Nothing the American TFP has accomplished during these fifty years would have been possible without the generous contributions from numerous donors—today, 163,000 strong—but special mention is owed to our 30,000 “Child of Mary” monthly donors and, above all, our major benefactors. Among the latter, honorable mention and lasting gratitude must be made to three very dear benefactors that God has called to Himself: Mrs. Virginia Hallinan Tatton, her first cousin, Mrs. Mary O’Connor Braman, and the latter’s son, Daniel. God knows the extent of their unparalleled generosity.
These fifty years also reflect the generous dedication of numerous TFP members, who see their service to the American TFP’s mission and goals as a God-given vocation. Among these TFP members, we gratefully mention twelve whom God has called to eternity: John Hart, Thomas W. Godwin, Jr., Joseph Edward Parrot, Frederick Vincent Porfilio, Daryl Huang, Jeremiah B. Wells, John R. Spann, Charles Laczkoskie, Antonio Fragelli, Edward Ritchie, Howard Whitcraft, and Luiz A. Fragelli. May the Blessed Mother, whose slaves of love (following the method of Saint Louis de Montfort) they were here on earth, be their reward in Heaven.
The TFP’s activities also benefited from the countless hours of volunteer service rendered by TFP supporters, friends, and America Needs Fatima campaign members, who gave of themselves generously in street campaigns, protests, and rallies and in personal apostolate with other individuals and families.
We particularly wish to thank longtime TFP director Mr. Luiz A. Fragelli of good memory. In 1973, the pioneering members starting to organize in the United States wrote to Professor Corrêa de Oliveira asking if he could spare someone from the Brazilian TFP to help their incipient efforts. Professor Corrêa de Oliveira turned to Mr. Fragelli, who without hesitation moved with his wife and young family to the United States and dedicated forty-seven years to building the American TFP and focusing it ever more on its mission.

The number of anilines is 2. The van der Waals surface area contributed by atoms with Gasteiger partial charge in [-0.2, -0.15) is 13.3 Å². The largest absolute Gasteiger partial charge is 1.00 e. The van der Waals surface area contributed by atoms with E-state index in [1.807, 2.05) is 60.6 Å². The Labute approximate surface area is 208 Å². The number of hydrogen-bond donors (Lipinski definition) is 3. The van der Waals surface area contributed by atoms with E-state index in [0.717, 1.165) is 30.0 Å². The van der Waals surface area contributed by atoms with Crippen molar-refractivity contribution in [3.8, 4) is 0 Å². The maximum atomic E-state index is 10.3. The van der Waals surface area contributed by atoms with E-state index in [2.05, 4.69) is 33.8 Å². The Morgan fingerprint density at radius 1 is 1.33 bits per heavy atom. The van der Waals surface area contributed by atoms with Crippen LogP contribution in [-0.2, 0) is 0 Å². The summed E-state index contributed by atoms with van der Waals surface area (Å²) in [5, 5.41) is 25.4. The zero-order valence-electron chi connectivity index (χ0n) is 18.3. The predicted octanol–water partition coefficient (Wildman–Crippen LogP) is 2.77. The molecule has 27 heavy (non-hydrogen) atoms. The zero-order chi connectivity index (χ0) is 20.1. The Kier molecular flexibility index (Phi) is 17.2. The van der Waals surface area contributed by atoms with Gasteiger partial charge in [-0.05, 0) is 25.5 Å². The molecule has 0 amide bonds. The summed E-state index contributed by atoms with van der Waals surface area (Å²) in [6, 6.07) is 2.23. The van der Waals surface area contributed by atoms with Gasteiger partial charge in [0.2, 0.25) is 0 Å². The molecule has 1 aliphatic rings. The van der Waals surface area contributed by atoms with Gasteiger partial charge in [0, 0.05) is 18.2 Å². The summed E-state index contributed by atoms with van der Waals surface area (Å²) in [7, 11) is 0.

Especially worthy of gratitude is Professor Corrêa de Oliveira, who started this spiritual crusade in Brazil. From him, TFP members learned the value of organized resistance and the immense and undeserved honor of fighting for the Blessed Virgin Mary. With a moral certainty that he is in Heaven, may he be an intercessor at the feet of Our Lady, for he was most devoted to her during life and struggled valiantly for her cause. May he pray for all—TFP directors, members, supporters, rally captains, donors, and friends—and obtain from Mary Most Holy the urgent fulfillment of her promise at Fatima: “Finally, my Immaculate Heart will triumph!”
- Plinio Corrêa de Oliveira, Revolution and Counter-Revolution (York, P.A.: The American Society for the Defense of Tradition, Family and Property, 1993), 126.
- Ibid., 127.
- Jessica Cisneros, “Fight Back,” GW Hatchet, November 24, 2003, http://www.gwhatchet.com/2003/11/24/letters-to-the-editor-128/ (accessed May 28, 2023).
- James A. Coriden, An Introduction to Canon Law (Mahwah, N.J.: The Paulist Press, 1991), 69. “Is the Knights of Columbus an Official Part of the Catholic Church?” https://www.kofc.org/en/about/questions/4.html (accessed April 12, 2013).